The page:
Iris Brahms (Kunsthistorisches Institut Berlin)

Self-Reflection and Imagination. Visual Concepts of Body and Soul around 1600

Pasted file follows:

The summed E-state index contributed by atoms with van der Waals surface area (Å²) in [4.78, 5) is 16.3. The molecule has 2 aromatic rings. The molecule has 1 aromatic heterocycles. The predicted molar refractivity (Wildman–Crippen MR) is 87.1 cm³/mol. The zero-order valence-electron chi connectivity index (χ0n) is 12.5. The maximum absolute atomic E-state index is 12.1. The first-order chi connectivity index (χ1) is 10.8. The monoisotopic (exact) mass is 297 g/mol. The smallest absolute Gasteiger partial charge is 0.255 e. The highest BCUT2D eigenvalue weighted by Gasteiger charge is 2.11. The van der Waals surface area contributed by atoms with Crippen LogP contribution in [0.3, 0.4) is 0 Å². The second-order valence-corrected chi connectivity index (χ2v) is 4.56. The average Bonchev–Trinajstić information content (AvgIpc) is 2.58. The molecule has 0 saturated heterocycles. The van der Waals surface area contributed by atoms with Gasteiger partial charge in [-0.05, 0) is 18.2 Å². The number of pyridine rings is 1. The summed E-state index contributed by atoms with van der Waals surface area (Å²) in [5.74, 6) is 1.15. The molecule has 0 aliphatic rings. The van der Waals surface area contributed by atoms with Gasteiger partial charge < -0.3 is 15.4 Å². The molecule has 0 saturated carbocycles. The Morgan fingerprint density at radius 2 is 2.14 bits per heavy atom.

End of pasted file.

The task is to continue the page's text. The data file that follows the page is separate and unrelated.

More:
In medieval depictions, the soul – embodied by a little angel – escapes from Mary’s mouth to signify her death. But what happens later once this metaphor is not applicable any longer? My lecture will consider Italian drawings from around 1600; they were created during a controversial time in which theological concepts clashed irreconcilably with philosophical and astronomical conclusions. The question of whether Mary was bodily resurrected or not was, for instance, central during the Counter-Reformation. In what way is the soul or an ensouled state depicted at this time? How do we recognize the transient between life and death in the picture? How did the transition from the ontological to the metaphysical come about in artistic representations? To discuss these questions based on drawings poses an uneven challenge since this medium is determined by its own abstraction. Does this abstraction bring more certainty or uncertainty when it comes to the question of the conference: “How is the relation of the soul to the body to be thought and what determines the self?”


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